Cultural Awareness: The Cultural Awareness (CA) Committee exposes cadets to cultural factors, ethical dilemmas, politics, religion, economics and their potential impact on military operations and mission accomplishment within the Contemporary Operating Environment (COE). CLC utilizes the Training and Doctrine Command (TRADOC) common teaching scenario – Caucasus region depicting U.S. forces in support of a friendly nation. Cadets examine and reflect upon the impact cultural awareness has on military operations and gain an understanding that culture matters and that cultural awareness will facilitate mission success.

    First Aid: The First Aid Committee is tasked with training and testing cadets on selected first aid tasks. By the end of the training, each cadet is capable of applying life-saving first aid techniques to ensure unit member survivability on the modern battlefield. The committee utilizes training aids and resources to teach and test to the combat lifesaver standard the following tasks: evaluate a casualty, airway management, CPR, chest wounds, control bleeding and treat for shock. The cadets also participate in a squad-level situational exercise that incorporates administering first aid in a tactical setting. Cadets walk away from training with the realization that every soldier, regardless of rank, must be able to administer aid to their fellow soldier.

    Tactical Leader Development: The Tactical Leader Development (TLD) Committee creates a challenging tactical environment over seven days, that provides a unique opportunity founded in the contemporary operating environment (COE) and basic squad and platoon level maneuver doctrine to observe and develop leadership potential. During their training at TLD, cadets are shown what right looks like during the tactical leader training as the cadre mentors them. Cadets successfully demonstrate small unit leadership skills in a training scenario that represents the COE.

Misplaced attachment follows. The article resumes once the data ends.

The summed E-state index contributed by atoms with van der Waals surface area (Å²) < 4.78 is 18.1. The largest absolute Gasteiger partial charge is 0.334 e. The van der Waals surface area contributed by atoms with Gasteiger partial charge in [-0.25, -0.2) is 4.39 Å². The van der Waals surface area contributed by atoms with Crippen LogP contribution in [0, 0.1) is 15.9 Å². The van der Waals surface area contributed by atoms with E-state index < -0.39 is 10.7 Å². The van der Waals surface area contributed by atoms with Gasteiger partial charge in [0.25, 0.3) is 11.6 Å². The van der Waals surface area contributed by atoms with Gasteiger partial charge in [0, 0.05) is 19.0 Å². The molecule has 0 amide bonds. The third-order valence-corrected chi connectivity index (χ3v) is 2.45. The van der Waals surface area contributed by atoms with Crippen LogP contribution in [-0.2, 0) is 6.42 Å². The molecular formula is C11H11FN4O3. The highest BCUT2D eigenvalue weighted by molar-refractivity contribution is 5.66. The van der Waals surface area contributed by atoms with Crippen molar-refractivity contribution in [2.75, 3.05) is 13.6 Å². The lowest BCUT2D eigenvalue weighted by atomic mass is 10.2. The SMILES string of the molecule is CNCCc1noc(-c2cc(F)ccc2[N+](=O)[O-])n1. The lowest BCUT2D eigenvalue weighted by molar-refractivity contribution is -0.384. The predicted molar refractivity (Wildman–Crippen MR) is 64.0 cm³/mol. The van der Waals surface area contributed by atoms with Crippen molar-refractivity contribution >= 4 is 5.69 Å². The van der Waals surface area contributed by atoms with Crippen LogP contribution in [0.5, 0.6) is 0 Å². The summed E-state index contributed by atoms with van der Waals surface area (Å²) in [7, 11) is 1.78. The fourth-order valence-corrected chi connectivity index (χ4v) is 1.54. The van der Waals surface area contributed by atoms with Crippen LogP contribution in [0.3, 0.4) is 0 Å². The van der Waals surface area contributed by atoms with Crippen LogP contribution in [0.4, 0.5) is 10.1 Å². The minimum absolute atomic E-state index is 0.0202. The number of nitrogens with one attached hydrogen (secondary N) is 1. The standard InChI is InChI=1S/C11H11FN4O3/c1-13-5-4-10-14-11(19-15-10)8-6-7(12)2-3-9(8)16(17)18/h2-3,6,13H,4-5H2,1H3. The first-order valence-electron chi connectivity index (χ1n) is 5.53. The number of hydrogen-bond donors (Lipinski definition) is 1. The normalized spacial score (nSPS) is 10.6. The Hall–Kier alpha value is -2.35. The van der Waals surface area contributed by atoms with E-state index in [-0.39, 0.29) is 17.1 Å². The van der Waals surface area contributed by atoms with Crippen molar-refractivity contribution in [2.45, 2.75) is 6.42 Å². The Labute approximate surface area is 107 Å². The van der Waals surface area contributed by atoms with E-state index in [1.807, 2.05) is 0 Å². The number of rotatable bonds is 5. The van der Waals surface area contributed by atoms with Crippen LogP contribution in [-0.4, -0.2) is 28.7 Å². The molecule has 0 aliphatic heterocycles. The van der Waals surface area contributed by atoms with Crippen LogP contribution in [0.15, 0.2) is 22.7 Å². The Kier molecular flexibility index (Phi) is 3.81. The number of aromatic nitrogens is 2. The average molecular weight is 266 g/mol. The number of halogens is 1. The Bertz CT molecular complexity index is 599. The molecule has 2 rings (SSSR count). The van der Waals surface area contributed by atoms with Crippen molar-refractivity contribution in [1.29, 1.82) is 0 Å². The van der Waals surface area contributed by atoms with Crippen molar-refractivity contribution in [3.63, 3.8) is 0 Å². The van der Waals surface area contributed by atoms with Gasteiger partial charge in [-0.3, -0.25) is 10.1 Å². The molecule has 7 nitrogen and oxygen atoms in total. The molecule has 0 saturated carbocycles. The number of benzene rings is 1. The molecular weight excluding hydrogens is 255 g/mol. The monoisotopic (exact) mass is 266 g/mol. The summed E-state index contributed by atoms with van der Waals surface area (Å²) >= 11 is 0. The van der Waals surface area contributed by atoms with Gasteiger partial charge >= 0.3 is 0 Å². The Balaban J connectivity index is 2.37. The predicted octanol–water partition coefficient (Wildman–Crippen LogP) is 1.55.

Mission Command: The Mission Command Committee exposes cadets to modern mission command and training opportunities available in the modern Army. Through leadership discussions and hands-on familiarization, cadets gain an understanding of leadership on the modern battlefield and training simulations that are available to help them prepare for modern battle. Utilizing the mission training complex facility in KY, qualified instructors facilitate cadet participation in a leadership discussion that highlights modern battlefield command and control.

    All transportation, room and board expenses are paid by the Army. Cadets receive approximately $20/day fewer deductions.

    For more information on CLC, please visit: https://www.goarmy.com/soldier-life/being-a-soldier/ongoing-training/leadership-training.html

  • Cadet Initial Entry Course (CIET)